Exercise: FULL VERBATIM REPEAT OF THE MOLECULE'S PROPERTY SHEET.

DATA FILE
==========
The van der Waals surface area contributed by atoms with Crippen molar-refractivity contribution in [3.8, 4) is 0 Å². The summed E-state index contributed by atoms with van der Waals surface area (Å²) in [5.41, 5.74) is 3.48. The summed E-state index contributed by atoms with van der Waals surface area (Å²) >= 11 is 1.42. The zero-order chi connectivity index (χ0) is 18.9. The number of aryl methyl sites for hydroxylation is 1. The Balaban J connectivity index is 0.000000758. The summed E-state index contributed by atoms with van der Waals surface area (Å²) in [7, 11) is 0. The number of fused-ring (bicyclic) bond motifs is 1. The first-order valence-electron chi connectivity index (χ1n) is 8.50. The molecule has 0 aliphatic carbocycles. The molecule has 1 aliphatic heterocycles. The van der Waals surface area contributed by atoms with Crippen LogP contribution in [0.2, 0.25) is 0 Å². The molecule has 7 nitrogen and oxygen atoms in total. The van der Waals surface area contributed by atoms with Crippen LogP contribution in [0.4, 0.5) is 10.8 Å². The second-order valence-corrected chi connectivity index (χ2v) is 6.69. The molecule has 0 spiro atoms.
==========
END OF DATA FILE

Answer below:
The van der Waals surface area contributed by atoms with Crippen molar-refractivity contribution in [3.8, 4) is 0 Å². The summed E-state index contributed by atoms with van der Waals surface area (Å²) in [5.41, 5.74) is 3.48. The summed E-state index contributed by atoms with van der Waals surface area (Å²) >= 11 is 1.42. The zero-order chi connectivity index (χ0) is 18.9. The number of aryl methyl sites for hydroxylation is 1. The Balaban J connectivity index is 0.000000758. The summed E-state index contributed by atoms with van der Waals surface area (Å²) in [7, 11) is 0. The number of fused-ring (bicyclic) bond motifs is 1. The first-order valence-electron chi connectivity index (χ1n) is 8.50. The molecule has 0 aliphatic carbocycles. The molecule has 1 aliphatic heterocycles. The van der Waals surface area contributed by atoms with Crippen LogP contribution in [0.2, 0.25) is 0 Å². The molecule has 7 nitrogen and oxygen atoms in total. The van der Waals surface area contributed by atoms with Crippen LogP contribution in [0.4, 0.5) is 10.8 Å². The second-order valence-corrected chi connectivity index (χ2v) is 6.69. The molecule has 0 spiro atoms.